Ukrainian tanks in action in the eastern part of the country
Russia’s invasion of Ukraine has shown investors that shunning the defence industry might need a rethink © AFP via Getty Images

What a difference a war makes. Barely a year after Sweden’s SEB bank adopted a new sustainability policy that excluded defence stocks from its funds, the group has made a U-turn. From April 1, six funds will be allowed to invest in the defence sector.

SEB says it began to review its position in January as a result of “the serious security situation and growing geopolitical tensions in recent months” which culminated with Russia’s invasion of Ukraine.

The bank, one of the biggest in the Nordic region, was not unique in shunning defence companies. For years now, investors and financial institutions have been backing away from the defence sector for fear of being tainted by controversy over the arms trade.

The exodus has accelerated as pressure intensified on banks and fund managers to abide by guidelines on environmental, social and governance issues. The trend is particularly noticeable in Europe. Thales, the French defence company, has seen the share of equity held by European investors (outside France) halve since 2016. In January, the chief executive of Rheinmetall revealed the company’s longtime German bankers BayernLB and LBBW had decided to stop doing business with the armoured vehicle maker.

But views may be changing in light of the war now raging on the EU’s border. EU proposals last year to label the defence industry as socially harmful appear to have been ditched in a final report published last week on what constitutes socially sustainable finance.

Defence companies had warned that the ESG-driven label could restrict their access to capital, in particular for the small and medium sized companies that make up the supply chain. They pointed to banks in Germany, Belgium, the Netherlands, Sweden and Finland that were already cutting ties with companies generating as little as 5-10 per cent of revenues from defence activities. 

But the Brussels working group on the issue seems to have recognised the contradiction inherent in deeming defence unsustainable, while the EU at the same time calls for greater strategic autonomy in its own military capabilities. Instead it rightly suggests the harmful label should be reserved for those that contravene international conventions on the production, use and deployment of weapons.

The report was prepared for the European Commission, but the European Parliament’s committee on foreign affairs has also stressed the need to ensure any new guidelines do not pose obstacles to the funding of the bloc’s “crucial” defence industry.

Importantly, popular opinion about the toxicity of the defence sector may also be evolving. Germany’s decision to support arms exports to Ukraine, and the subsequent €100bn investment to modernise its military, marked a historic shift. Recent opinion polls in Finland and Sweden have also shown for the first time a majority in support of Nato membership.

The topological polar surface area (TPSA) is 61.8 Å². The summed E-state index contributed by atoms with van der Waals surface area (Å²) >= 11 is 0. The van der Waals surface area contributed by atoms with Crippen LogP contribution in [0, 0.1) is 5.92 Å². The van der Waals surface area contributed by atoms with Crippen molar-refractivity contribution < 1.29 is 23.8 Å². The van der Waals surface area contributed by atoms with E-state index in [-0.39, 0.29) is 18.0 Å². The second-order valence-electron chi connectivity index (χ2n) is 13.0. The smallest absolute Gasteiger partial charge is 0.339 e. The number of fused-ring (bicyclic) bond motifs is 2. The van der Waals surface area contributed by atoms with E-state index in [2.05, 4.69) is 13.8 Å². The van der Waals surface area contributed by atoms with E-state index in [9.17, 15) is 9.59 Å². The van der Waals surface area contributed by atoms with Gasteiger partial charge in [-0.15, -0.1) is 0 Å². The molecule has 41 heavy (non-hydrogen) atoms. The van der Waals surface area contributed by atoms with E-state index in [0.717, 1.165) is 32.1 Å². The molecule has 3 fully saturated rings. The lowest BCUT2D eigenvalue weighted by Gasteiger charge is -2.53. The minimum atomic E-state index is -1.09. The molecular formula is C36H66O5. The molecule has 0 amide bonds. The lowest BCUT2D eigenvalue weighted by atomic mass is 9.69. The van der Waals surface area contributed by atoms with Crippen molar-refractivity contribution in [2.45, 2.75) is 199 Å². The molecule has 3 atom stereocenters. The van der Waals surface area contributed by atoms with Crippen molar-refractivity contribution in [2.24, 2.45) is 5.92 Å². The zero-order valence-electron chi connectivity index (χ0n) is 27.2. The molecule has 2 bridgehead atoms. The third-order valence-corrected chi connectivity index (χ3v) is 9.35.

It is tragic that it took a war to drive home the importance of Europe’s defence industry. Surely an important component of the bloc’s ability to provide safety and security to its citizens should qualify for some recognition in the social element of ESG. And without a strong and resilient defence industry, how can Europe achieve its aims of strategic autonomy? 

Of course not all defence companies are equal. Those which do not abide by international treaties on the development and sale of weapons, or which fail to develop appropriate anti-corruption programmes, should rightly be excluded. Not all European defence companies will automatically pass that test. There are also legitimate concerns over where authorised exports eventually end up. There may be a case for strengthening conditions tied to the sale of weapons, by for example stepping up end-use monitoring of equipment.

In light of such concerns it may not be a comfortable decision for those facing ESG pressures to reverse blanket bans on doing business with the defence sector. Certainly it will require more time and effort to judge the merits of each case. But, as analysts at Bank of America noted in a report last week, the Ukraine crisis “reminds us that, like most things in investing, ESG is complicated and nuanced”. 

Perhaps the recent rally in defence stocks in the wake of Germany’s dramatic decision will tempt a few investors and banks into a rethink, for fear of losing out. But that misses the point. The Ukraine crisis has shown in the starkest possible terms the risks of taking a blanket approach to an industry as crucial as defence.

peggy.hollinger@ft.com

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